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Remembering Steve Furness: Tennis helped pudgy teen form bond with Furness

Friday, February 11, 2000

By Chuck Finder, Post-Gazette Sports Writer

For a tennis player, Steve Furness was a darn fine defensive tackle. He displayed excellent reflexes, quicksilver rushes to the net, superb court coverage, but he still couldn't beat a pudgy, 14-year-old Jewish kid nearly half his age. Nah, I kicked his butt.

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Obituary: Steve Furness


After each drubbing, I consoled him, he patted me on the back, and I felt like I could tell no one else about such triumphs. Pudgy, slow-footed teens weren't supposed to kick the butt of world-champion athletes, members of the Super Bowl Steelers -- even if half my lifetime and thousands of dollars were invested in tennis lessons and he had just picked up the sport.

The Steve Furness who died of a heart attack Wednesday night, at age 49, will be remembered by most as one of only 22 Steelers who could claim the distinction of winning four Super Bowl rings. He will be cast as the "fifth wheel" of the Steel Curtain front four, the guy who backed up Joe Greene and Ernie Holmes in the middle. He also was a husband, a father of two boys, a Steelers assistant coach later.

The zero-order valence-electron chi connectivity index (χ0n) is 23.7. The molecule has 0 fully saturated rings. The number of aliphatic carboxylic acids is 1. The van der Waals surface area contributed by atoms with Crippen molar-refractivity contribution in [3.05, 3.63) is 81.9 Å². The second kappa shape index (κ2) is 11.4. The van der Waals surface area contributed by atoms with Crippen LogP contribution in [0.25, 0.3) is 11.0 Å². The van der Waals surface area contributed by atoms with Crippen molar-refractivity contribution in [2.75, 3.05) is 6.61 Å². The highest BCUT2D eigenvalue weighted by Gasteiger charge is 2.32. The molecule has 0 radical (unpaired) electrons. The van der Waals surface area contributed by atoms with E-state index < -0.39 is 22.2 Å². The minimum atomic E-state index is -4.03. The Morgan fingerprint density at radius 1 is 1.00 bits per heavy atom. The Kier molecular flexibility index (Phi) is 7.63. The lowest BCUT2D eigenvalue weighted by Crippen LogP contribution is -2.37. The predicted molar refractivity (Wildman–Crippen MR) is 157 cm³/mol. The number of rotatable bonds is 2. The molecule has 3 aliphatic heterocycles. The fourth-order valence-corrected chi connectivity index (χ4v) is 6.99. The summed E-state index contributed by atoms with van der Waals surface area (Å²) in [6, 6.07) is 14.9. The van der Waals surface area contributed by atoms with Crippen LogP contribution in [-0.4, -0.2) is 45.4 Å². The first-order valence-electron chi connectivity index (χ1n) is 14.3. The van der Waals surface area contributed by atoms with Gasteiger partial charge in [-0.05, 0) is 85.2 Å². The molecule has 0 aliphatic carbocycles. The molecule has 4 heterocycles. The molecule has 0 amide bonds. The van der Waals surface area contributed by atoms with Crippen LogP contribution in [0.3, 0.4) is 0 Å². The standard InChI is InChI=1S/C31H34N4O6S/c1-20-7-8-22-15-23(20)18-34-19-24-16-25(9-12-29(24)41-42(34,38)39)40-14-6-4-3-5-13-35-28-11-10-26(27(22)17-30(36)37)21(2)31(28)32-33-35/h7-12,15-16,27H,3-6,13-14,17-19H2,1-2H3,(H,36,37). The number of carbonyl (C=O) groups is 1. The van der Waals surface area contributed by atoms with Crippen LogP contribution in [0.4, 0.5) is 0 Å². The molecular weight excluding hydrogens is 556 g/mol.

To me, he was a friend to whom a young man could look up to.

He was an intelligent fellow who figured on a career in dentistry until the Steelers came along in January 1972. The club made the University of Rhode Island defensive end its fifth-round draft choice. Furness figured he'd give the Steelers a try before dental school, and a funny thing happened: He stuck.

In the mid-1970s, he moved to my hometown, Washington, Pa., converted to Judaism for his wife, Debby, and became the largest member of our synagogue. It's a memory that still raises a smile -- the large NFL player folded into a tiny temple seat, his knees nearly under his chin. Here's another: The Steelers' defensive tackle and starting guard Jim Clack, another Washington resident, cowering at the ritual circumcision of baby Zachary Furness. They used my bar-mitzvah wine cup in the ceremony.

Steve and Debby came to our house for holidays, fed me dinners at their home, and the defensive tackle challenged me to tennis time and again. They let a quivering teen gawk at baubles from the Steelers' first two Super Bowl triumphs and hold their first-born son. They brought me along to Steelers charity basketball games, where fans were amazed when the only players' autograph they could read was the one by Steve Furness.

"That's because," he would joke, "I'm the only one who can write."

He went on to win two more Super Bowl rings, and I went away to Missouri to college. He gave me one of his battered Steelers helmets, which I hung over my bed, the last thing I saw before closing my eyes most nights.